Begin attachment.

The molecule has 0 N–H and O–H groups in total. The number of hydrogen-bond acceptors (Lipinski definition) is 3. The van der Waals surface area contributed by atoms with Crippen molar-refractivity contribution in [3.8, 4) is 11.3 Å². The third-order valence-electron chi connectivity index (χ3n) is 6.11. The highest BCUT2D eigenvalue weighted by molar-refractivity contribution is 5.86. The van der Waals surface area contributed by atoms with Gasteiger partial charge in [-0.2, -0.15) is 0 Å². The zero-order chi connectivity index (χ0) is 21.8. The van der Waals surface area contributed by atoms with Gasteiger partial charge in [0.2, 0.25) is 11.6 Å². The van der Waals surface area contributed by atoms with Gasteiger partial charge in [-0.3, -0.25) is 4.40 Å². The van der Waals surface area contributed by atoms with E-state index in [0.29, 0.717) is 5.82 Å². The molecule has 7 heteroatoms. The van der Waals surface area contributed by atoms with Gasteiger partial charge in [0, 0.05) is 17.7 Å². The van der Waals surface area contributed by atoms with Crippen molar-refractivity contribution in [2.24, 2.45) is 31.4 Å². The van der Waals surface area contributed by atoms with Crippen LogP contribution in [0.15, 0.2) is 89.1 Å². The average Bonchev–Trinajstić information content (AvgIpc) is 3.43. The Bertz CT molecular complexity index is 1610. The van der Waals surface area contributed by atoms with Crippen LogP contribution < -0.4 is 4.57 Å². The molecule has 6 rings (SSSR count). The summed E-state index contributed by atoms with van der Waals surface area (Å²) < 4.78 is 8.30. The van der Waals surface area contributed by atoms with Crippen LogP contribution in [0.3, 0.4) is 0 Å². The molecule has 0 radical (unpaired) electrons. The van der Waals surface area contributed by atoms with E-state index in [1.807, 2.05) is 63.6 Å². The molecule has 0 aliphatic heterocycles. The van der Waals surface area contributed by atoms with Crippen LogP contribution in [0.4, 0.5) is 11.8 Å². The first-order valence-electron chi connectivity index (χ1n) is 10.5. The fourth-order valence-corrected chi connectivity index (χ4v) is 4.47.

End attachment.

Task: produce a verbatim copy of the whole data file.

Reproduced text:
The molecule has 0 N–H and O–H groups in total. The number of hydrogen-bond acceptors (Lipinski definition) is 3. The van der Waals surface area contributed by atoms with Crippen molar-refractivity contribution in [3.8, 4) is 11.3 Å². The third-order valence-electron chi connectivity index (χ3n) is 6.11. The highest BCUT2D eigenvalue weighted by molar-refractivity contribution is 5.86. The van der Waals surface area contributed by atoms with Gasteiger partial charge in [-0.2, -0.15) is 0 Å². The zero-order chi connectivity index (χ0) is 21.8. The van der Waals surface area contributed by atoms with Gasteiger partial charge in [0.2, 0.25) is 11.6 Å². The van der Waals surface area contributed by atoms with Gasteiger partial charge in [-0.3, -0.25) is 4.40 Å². The van der Waals surface area contributed by atoms with E-state index in [0.29, 0.717) is 5.82 Å². The molecule has 7 heteroatoms. The van der Waals surface area contributed by atoms with Gasteiger partial charge in [0, 0.05) is 17.7 Å². The van der Waals surface area contributed by atoms with Crippen molar-refractivity contribution in [2.24, 2.45) is 31.4 Å². The van der Waals surface area contributed by atoms with Crippen LogP contribution in [0.15, 0.2) is 89.1 Å². The average Bonchev–Trinajstić information content (AvgIpc) is 3.43. The Bertz CT molecular complexity index is 1610. The van der Waals surface area contributed by atoms with Crippen LogP contribution < -0.4 is 4.57 Å². The molecule has 6 rings (SSSR count). The summed E-state index contributed by atoms with van der Waals surface area (Å²) < 4.78 is 8.30. The van der Waals surface area contributed by atoms with Crippen LogP contribution in [0.3, 0.4) is 0 Å². The molecule has 0 radical (unpaired) electrons. The van der Waals surface area contributed by atoms with E-state index in [1.807, 2.05) is 63.6 Å². The molecule has 0 aliphatic heterocycles. The van der Waals surface area contributed by atoms with Crippen LogP contribution in [0.4, 0.5) is 11.8 Å². The first-order valence-electron chi connectivity index (χ1n) is 10.5. The fourth-order valence-corrected chi connectivity index (χ4v) is 4.47.